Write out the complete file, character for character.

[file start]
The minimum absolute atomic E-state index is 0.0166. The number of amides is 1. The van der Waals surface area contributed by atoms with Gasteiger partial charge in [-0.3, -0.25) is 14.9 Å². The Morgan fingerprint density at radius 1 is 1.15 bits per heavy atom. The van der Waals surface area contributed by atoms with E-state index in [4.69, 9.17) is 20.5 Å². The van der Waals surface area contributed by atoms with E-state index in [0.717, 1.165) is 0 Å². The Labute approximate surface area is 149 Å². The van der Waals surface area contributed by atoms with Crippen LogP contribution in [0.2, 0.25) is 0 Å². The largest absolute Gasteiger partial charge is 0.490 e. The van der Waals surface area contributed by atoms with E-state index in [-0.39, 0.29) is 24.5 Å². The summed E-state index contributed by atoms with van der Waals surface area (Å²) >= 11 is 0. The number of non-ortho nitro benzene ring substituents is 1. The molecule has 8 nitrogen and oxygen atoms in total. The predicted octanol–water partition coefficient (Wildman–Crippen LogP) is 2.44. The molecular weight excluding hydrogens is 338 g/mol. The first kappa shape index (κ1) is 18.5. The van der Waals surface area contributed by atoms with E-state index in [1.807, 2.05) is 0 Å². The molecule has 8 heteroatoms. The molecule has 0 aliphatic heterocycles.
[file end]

The minimum absolute atomic E-state index is 0.0166. The number of amides is 1. The van der Waals surface area contributed by atoms with Gasteiger partial charge in [-0.3, -0.25) is 14.9 Å². The Morgan fingerprint density at radius 1 is 1.15 bits per heavy atom. The van der Waals surface area contributed by atoms with E-state index in [4.69, 9.17) is 20.5 Å². The van der Waals surface area contributed by atoms with E-state index in [0.717, 1.165) is 0 Å². The Labute approximate surface area is 149 Å². The van der Waals surface area contributed by atoms with Crippen LogP contribution in [0.2, 0.25) is 0 Å². The largest absolute Gasteiger partial charge is 0.490 e. The van der Waals surface area contributed by atoms with E-state index in [-0.39, 0.29) is 24.5 Å². The summed E-state index contributed by atoms with van der Waals surface area (Å²) >= 11 is 0. The number of non-ortho nitro benzene ring substituents is 1. The molecule has 8 nitrogen and oxygen atoms in total. The predicted octanol–water partition coefficient (Wildman–Crippen LogP) is 2.44. The molecular weight excluding hydrogens is 338 g/mol. The first kappa shape index (κ1) is 18.5. The van der Waals surface area contributed by atoms with E-state index in [1.807, 2.05) is 0 Å². The molecule has 8 heteroatoms. The molecule has 0 aliphatic heterocycles.